What is it about RNA that won’t create a double strand?



Many, many years ago, I was taking a bio course in college, we were learning about DNA and RNA, and I noticed that RNA never creates a double strand, and was always curious. What is it that is chemically or otherwise different that prevents RNA from creating a double strand like its counterpart DNA? I asked the professor at the time, but never was given an answer other than IDK.

In: Biology

It absolutely will, given the chance.

This is the case in many viruses that have doublestranded RNA as their genome.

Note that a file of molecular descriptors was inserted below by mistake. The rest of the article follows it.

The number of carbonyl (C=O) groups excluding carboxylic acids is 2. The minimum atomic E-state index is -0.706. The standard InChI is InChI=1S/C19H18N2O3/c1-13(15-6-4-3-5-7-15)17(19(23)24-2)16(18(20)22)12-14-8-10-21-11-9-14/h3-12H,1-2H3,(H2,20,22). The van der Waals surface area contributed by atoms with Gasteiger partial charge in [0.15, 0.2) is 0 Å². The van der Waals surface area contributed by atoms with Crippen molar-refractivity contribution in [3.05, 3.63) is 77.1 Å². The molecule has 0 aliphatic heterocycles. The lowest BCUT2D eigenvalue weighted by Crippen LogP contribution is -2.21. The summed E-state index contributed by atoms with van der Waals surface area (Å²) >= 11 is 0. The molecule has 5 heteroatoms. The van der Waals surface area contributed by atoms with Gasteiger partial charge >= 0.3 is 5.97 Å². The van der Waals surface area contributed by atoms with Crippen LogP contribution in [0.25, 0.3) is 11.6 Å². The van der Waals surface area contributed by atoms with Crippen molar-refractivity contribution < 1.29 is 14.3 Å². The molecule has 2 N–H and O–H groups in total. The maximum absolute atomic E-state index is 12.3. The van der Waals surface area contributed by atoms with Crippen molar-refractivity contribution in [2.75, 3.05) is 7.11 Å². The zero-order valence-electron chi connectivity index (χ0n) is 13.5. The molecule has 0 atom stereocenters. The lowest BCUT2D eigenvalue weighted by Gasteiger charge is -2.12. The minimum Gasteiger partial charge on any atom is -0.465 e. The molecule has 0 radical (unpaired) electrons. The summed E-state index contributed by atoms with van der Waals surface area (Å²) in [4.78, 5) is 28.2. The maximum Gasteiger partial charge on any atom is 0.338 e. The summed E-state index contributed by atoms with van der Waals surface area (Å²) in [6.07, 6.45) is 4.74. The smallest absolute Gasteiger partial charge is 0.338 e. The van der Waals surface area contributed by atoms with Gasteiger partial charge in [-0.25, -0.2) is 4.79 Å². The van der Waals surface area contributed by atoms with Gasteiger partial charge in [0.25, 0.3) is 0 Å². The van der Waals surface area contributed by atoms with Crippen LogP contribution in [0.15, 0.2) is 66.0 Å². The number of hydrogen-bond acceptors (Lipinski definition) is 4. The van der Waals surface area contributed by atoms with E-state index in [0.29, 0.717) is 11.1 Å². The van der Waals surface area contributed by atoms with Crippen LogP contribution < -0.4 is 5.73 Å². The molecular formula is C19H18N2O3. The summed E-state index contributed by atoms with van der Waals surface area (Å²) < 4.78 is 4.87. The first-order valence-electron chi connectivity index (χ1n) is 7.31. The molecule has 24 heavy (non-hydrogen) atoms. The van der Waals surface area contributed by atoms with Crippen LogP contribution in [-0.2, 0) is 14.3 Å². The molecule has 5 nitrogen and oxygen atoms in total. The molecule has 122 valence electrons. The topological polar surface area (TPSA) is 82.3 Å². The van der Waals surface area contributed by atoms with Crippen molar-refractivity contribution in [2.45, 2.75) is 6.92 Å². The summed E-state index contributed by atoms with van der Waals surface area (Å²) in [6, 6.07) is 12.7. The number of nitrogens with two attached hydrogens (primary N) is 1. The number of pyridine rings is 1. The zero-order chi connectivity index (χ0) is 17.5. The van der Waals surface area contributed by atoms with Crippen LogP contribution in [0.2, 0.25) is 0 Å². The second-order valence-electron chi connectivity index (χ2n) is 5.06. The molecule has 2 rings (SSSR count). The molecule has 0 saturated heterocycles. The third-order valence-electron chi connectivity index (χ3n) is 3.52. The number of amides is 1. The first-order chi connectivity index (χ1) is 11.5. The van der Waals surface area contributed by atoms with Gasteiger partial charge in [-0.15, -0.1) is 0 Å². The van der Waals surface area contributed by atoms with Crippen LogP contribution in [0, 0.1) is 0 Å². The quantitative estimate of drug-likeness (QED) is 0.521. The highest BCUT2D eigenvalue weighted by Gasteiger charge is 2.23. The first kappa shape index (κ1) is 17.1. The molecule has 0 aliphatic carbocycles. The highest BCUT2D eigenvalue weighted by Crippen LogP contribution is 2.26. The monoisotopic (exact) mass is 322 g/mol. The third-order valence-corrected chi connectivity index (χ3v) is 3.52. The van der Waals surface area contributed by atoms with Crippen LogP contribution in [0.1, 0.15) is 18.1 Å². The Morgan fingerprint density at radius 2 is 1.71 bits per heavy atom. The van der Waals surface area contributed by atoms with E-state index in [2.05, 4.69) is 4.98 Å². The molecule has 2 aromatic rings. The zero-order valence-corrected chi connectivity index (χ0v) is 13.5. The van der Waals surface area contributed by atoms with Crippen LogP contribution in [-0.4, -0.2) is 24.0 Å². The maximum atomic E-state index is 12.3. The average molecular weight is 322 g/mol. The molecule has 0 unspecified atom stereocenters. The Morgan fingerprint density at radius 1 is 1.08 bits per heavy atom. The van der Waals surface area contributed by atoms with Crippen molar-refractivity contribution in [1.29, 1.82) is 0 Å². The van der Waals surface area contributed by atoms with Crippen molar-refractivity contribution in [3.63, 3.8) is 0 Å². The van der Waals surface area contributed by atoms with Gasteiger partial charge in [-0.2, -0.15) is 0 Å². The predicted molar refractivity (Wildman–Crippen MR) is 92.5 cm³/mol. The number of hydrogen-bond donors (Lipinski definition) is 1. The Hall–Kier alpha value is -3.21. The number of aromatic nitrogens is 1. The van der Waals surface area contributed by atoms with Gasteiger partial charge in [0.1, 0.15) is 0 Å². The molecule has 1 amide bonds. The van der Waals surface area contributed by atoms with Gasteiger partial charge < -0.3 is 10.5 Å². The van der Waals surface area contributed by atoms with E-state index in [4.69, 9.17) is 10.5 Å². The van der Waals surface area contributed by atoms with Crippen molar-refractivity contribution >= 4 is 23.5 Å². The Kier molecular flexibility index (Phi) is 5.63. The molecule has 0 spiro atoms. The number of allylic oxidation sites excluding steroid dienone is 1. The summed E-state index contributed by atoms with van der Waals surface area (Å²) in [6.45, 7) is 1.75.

Additionally, it also sort of happens in humans. It’s not exactly a double-strand but complementary bases can cause the RNA to fold into non-linear shapes. This is integral for the function of certain RNAs, most notably tRNA, the things that match up the codons on mRNA with the associated aminoacid during translation:


So, the actual reason that we don’t have actual doublestrands in humans is very simple: Our cells simply only make one strand at a time as that suffices for what we need.

It has an extra oxygen atom so it cants bond to other strands. Hence DE-Oxy Ribo nucleic acid (DNA)